Online, Nov 2020
NorCal Escapes closed the remote version of Condemned 2 a couple of months ago, shifting back to in-person play; I got to play it as a one-off thanks to the TERPECAs voting season. However, it sounds like they may begin offering it again, depending on the lockdown situation, and if they do then you should take the chance to play this excellent game while you can.
It’s called Condemned 2 because it’s a sequel. Apparently in the original game you were escaping from a puzzle-obsessed maniac; in this one you’re imprisoned by his equally murderous acolytes. Before the game started our host offered us a choice of difficulty level – which is always a good sign, though curiously the two options were described as guaranteed victory or zero hints no matter what. Our group agreed pretty much unanimously that we actually prefer something between those extremes, and the host was entirely willing to accommodate – if you’re offered the same choice, don’t feel constrained to only the two options offered.
Condemned 2 has a 75 minute time limit. This is a reduction from the 90 min in-person version, but it feels packed with a bumper load of puzzles, a flurry of solving that keeps presenting you with one new section after another. When played in person it actually uses a split start, which naturally can’t be used for remote play; however, they’ve reconfigured that structure very cleverly to make it work for this game style. Some of the more physical or skill-based puzzles have been removed, but in some cases replaced with new ideas and surprises that take advantage of the remote format.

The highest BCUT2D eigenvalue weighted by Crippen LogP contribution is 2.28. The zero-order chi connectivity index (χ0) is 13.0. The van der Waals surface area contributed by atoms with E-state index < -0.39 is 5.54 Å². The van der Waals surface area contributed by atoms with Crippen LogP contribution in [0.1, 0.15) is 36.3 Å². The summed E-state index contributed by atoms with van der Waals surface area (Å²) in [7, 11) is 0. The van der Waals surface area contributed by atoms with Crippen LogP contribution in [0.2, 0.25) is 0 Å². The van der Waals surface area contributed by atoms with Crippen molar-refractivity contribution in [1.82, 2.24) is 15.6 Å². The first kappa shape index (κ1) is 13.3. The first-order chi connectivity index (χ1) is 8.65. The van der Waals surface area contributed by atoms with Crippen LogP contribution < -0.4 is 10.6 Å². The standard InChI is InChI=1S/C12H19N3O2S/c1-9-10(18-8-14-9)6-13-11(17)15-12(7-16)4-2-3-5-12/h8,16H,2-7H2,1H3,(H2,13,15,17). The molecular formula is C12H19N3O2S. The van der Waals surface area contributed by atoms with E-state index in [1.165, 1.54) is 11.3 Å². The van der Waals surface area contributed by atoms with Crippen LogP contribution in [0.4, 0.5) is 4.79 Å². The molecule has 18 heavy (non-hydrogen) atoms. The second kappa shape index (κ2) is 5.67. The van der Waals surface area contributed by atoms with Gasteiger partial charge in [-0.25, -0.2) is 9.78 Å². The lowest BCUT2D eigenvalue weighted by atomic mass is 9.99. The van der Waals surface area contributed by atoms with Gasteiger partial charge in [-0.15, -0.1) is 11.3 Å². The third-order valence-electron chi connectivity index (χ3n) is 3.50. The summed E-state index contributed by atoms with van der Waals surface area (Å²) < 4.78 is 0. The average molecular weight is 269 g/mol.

I thought our host handled the avatar role very well; for example with a task involving physical assembly, he hit the right balance between not waiting for painfully detailed directions and not just doing it all himself. It helped that there was a separate cameraman, whose silent presence was unacknowledged and I suppose technically immersion-breaking, but easy to suspend disbelief for.
While this game is far more about the puzzles than the horror, there’s a certain amount of gore and threat, so I guess might not suit players who hate that kind of thing. It’s an easy recommendation to most others though – with the exception of players living nearby, since although the remote game is excellent I suspect the physical game would still be my first choice. Oh, and if you do play remotely and beat it, ask your host if you can be shown the failure death sequence.
Disclaimer: We played this game on a complementary basis. This does not influence the review or rating.